Jerry Coleman – former MLB second-baseman with the New York Yankees and longtime broadcaster for the San Diego Padres – has died. He passed away yesterday at 89.
Coleman’s career in MLB was interrupted – like Ted Williams, when recalled to the USMC for service in Korea. However, unlike Ted Williams Coleman had flown in combat previously. Prior to his career in baseball, Coleman had flown combat missions for the USMC in World War II, and did so again in Korea. He was reputedly the only MLB player to see combat in both wars. He retired from the USMC Reserve as a Lieutenant Colonel, giving rise to his nickname “The Colonel” among his professional colleagues within the San Diego organization.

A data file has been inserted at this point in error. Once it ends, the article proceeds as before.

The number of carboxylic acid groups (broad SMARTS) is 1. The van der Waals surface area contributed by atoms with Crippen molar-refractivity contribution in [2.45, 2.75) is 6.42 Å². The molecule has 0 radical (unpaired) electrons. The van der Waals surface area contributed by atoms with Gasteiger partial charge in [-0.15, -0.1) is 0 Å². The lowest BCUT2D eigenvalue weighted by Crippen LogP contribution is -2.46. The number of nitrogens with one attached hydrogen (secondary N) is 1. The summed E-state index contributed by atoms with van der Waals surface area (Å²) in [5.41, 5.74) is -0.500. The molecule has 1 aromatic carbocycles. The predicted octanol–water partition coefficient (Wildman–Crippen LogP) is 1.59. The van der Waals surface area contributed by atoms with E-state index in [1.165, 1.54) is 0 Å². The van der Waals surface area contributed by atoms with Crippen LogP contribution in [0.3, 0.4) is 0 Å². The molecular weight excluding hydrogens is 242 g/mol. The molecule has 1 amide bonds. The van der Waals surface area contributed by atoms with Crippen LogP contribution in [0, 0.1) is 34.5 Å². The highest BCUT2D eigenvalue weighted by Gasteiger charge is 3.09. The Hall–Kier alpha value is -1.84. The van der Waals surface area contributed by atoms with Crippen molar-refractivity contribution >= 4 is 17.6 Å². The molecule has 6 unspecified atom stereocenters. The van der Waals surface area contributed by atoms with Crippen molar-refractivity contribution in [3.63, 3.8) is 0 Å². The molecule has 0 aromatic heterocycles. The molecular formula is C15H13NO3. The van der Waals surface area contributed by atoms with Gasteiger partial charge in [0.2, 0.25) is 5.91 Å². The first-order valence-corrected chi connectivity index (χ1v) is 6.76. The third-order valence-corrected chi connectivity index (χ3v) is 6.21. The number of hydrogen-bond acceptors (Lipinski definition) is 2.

Coleman’s military awards included two Distinguished Flying Crosses, 13 Air Medals, and 3 Navy Citations (I’m pretty sure this was the forerunner of the Navy Commendation Medal; Navy types, correction please if I’m wrong). He was no slouch as a ballplayer or broadcaster either; he was the MVP of the 1950 World Series, and received the Ford C. Frick Award in 2005 for his contributions to baseball as a broadcaster.
Coleman was honored by the San Diego Padres with a statue near PETCO Park in 2012. When interviewed about his military career shortly before the statue was unveiled, he remarked: “Your country is bigger than baseball.”
Truly a life well-lived. Rest in peace, my elder brother-in-arms. Rest in peace.